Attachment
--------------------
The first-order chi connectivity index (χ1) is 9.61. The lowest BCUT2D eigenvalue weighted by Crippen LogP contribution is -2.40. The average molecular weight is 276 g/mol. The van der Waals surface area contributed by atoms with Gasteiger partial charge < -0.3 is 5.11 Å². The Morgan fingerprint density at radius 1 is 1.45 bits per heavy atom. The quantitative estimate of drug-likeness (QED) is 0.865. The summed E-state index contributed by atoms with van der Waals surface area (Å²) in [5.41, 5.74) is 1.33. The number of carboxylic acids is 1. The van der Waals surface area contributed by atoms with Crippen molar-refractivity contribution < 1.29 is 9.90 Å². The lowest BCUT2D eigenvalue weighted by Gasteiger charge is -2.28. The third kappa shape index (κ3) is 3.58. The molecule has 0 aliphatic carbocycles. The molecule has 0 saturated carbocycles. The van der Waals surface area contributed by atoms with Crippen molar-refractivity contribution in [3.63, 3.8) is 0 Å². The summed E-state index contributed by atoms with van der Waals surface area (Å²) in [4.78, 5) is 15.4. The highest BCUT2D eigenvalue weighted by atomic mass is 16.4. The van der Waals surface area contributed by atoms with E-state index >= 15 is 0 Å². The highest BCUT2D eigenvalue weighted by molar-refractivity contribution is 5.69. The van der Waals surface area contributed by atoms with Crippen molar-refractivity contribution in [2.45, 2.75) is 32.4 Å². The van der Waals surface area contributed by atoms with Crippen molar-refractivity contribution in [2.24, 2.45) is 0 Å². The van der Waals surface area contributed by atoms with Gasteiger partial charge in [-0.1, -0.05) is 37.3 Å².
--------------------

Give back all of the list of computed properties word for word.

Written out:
The first-order chi connectivity index (χ1) is 9.61. The lowest BCUT2D eigenvalue weighted by Crippen LogP contribution is -2.40. The average molecular weight is 276 g/mol. The van der Waals surface area contributed by atoms with Gasteiger partial charge < -0.3 is 5.11 Å². The Morgan fingerprint density at radius 1 is 1.45 bits per heavy atom. The quantitative estimate of drug-likeness (QED) is 0.865. The summed E-state index contributed by atoms with van der Waals surface area (Å²) in [5.41, 5.74) is 1.33. The number of carboxylic acids is 1. The van der Waals surface area contributed by atoms with Crippen molar-refractivity contribution < 1.29 is 9.90 Å². The lowest BCUT2D eigenvalue weighted by Gasteiger charge is -2.28. The third kappa shape index (κ3) is 3.58. The molecule has 0 aliphatic carbocycles. The molecule has 0 saturated carbocycles. The van der Waals surface area contributed by atoms with Crippen molar-refractivity contribution in [3.63, 3.8) is 0 Å². The summed E-state index contributed by atoms with van der Waals surface area (Å²) in [4.78, 5) is 15.4. The highest BCUT2D eigenvalue weighted by atomic mass is 16.4. The van der Waals surface area contributed by atoms with E-state index >= 15 is 0 Å². The highest BCUT2D eigenvalue weighted by molar-refractivity contribution is 5.69. The van der Waals surface area contributed by atoms with Crippen molar-refractivity contribution in [2.45, 2.75) is 32.4 Å². The van der Waals surface area contributed by atoms with Crippen molar-refractivity contribution in [2.24, 2.45) is 0 Å². The van der Waals surface area contributed by atoms with Gasteiger partial charge in [-0.1, -0.05) is 37.3 Å².